I Shall Not Want
“Don’t wish your life away” is a piece of parental wisdom that especially stands out from my childhood. It was always my mother’s immediate retort whenever my brother or I would verbalize our impatience at the approach of events like Christmas, summer vacation, or birthdays. As a child it always seemed like a rather pointless statement, since I couldn’t seem to get time to move any faster regardless of how much I wanted it to, but the more of my life I’ve lived, the more apt the sentiment appears.
We may not be able to speed up time, but we can invest ourselves so much in wishing that things were different that our life slips away before our very eyes. The formula usually follows the pattern, “I can’t X until Y.” It can be on a major scale: “I can’t be a good citizen until our government starts working” or “I can’t be a good Catholic until the Church gets its act together.” It can also be on a minor scale: “I can’t love my coworker until he stops annoying me” or “I can’t be at peace as long as this situation continues.” In all the matters that make up our daily lives, we can be tempted to make our internal disposition dependent on external circumstances that will never be perfectly to our liking.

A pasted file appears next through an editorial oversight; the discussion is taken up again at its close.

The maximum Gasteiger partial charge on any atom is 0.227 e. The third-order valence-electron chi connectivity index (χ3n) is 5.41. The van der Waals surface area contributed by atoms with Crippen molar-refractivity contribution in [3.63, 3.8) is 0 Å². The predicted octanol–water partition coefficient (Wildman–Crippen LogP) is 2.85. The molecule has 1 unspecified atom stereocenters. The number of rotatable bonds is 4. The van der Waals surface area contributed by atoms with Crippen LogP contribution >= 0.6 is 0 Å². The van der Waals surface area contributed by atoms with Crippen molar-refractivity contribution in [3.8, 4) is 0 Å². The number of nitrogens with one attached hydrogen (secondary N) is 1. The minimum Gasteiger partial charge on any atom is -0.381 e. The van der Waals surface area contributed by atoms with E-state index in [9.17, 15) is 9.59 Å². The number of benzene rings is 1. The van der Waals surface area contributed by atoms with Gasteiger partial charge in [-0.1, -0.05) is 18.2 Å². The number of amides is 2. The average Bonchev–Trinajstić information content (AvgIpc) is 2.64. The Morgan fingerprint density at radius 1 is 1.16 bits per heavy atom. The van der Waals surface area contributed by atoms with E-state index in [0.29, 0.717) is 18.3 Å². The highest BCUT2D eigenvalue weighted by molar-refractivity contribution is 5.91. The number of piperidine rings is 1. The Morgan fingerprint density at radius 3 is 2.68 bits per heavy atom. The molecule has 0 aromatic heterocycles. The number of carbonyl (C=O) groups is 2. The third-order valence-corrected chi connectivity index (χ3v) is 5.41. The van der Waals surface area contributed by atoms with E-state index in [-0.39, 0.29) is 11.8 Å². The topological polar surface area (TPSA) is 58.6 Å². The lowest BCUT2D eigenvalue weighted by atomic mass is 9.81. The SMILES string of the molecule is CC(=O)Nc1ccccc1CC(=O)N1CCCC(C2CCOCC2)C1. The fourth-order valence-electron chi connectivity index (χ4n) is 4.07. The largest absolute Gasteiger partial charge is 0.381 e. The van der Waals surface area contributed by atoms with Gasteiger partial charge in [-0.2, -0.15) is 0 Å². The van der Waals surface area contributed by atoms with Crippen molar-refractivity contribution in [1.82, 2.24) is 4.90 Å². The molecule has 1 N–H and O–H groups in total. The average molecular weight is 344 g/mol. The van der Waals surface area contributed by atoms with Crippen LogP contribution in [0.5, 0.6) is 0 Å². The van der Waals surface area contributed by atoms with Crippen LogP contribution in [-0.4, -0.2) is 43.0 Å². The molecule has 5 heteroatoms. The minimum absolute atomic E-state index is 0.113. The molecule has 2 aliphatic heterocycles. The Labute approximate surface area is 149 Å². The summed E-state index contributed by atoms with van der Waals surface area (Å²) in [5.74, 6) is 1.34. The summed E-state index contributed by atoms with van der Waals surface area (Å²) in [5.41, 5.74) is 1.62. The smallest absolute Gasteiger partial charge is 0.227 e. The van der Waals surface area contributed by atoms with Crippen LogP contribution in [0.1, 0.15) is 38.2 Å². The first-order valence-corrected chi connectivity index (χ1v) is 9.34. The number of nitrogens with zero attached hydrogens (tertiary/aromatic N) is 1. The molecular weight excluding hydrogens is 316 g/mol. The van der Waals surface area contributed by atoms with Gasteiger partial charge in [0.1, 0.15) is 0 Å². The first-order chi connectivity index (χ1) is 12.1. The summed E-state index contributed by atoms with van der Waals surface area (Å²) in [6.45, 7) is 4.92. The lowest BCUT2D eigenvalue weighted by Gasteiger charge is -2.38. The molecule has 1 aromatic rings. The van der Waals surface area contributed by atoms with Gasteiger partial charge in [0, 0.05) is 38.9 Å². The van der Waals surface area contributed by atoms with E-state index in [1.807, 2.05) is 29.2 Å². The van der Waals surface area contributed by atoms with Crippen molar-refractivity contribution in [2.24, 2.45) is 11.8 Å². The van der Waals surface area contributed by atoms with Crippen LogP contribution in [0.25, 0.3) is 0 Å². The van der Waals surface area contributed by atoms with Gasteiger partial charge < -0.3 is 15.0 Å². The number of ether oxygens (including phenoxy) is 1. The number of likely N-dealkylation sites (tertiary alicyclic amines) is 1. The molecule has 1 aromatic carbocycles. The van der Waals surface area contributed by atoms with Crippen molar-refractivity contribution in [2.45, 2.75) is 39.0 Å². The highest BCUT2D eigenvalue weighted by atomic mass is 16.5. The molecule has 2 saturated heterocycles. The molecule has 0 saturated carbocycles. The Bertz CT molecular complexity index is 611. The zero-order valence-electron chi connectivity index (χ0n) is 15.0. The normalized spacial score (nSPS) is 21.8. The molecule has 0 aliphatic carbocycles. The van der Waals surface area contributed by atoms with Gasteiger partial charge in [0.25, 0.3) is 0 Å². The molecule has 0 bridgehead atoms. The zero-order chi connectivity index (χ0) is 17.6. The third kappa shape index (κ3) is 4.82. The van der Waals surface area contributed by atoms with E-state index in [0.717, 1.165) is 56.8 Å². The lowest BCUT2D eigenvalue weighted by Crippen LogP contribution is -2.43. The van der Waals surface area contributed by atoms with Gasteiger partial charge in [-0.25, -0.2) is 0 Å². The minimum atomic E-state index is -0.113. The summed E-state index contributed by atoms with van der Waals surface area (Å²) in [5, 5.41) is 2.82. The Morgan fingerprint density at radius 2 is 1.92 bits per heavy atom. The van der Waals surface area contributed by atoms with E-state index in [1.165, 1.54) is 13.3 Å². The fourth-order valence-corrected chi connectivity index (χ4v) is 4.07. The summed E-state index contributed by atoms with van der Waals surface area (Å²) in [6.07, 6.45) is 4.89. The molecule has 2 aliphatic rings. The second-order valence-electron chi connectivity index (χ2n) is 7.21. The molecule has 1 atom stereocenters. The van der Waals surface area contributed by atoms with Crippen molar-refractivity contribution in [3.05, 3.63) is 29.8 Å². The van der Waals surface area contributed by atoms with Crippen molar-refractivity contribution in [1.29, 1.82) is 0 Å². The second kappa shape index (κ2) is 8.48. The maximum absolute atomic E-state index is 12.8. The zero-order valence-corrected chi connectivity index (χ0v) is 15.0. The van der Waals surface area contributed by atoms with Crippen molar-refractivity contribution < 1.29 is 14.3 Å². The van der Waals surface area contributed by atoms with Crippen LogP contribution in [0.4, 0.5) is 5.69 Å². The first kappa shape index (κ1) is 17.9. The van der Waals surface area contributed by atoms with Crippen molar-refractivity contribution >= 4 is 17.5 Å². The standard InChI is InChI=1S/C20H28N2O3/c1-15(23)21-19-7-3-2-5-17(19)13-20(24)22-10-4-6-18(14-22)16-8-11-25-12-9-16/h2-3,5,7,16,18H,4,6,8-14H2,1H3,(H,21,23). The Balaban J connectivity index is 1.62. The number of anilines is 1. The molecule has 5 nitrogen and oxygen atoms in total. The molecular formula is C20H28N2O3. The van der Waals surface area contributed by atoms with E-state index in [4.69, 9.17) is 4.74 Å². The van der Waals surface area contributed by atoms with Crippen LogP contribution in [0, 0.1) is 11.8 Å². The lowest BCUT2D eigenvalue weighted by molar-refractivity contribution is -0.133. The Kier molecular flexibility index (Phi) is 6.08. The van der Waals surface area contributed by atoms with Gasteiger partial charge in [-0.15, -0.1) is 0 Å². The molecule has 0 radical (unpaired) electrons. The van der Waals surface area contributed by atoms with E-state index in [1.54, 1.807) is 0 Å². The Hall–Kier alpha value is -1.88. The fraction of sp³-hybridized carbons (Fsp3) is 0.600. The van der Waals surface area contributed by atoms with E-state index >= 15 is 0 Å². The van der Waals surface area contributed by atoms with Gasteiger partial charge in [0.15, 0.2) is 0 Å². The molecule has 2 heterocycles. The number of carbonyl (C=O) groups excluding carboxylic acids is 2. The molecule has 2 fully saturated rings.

There are many difficulties with this way of thinking, but the main problem is believing that something necessary is lacking when everything we need is at hand. Jean-Pierre de Caussade puts it eloquently:
Faith always believes that nothing is wanting to it, and never complains of the privation of means which might prove useful for its increase, because the Workman, who employs them efficaciously, supplies what is wanting by His action. The divine action is the whole virtue of the creature. (Abandonment to Divine Providence 2.4.4)
It turns out that much less is necessary for human flourishing than we typically think. Nothing that is inaccessible to us at this very moment is needed for our fulfilment at this very moment. What is needed for the future will be provided when it is needed, and there is no use pining away for it. If we look forward to a perfect future in this life, we are only wasting our enjoyment of the present, which lacks nothing essential to the life of beatitude.
It should be noted that this way of living is very different from the “grin and bear it” mentality with which it is often confused. Instead of just making the best of life despite what fortune has left us without, faith affirms the constant availability of everything that makes life worth living. Why does faith affirm this? Because no temporal reality can impede God’s activity in the world. If God needed no prior matter from which to create the world, how much less ought he need anything to make us prosper? “Our help is in the name of the Lord, who made heaven and earth” (Psalm 124:8).
Image: Lawrence Lew, OP, Loving Shepherd (used with permission)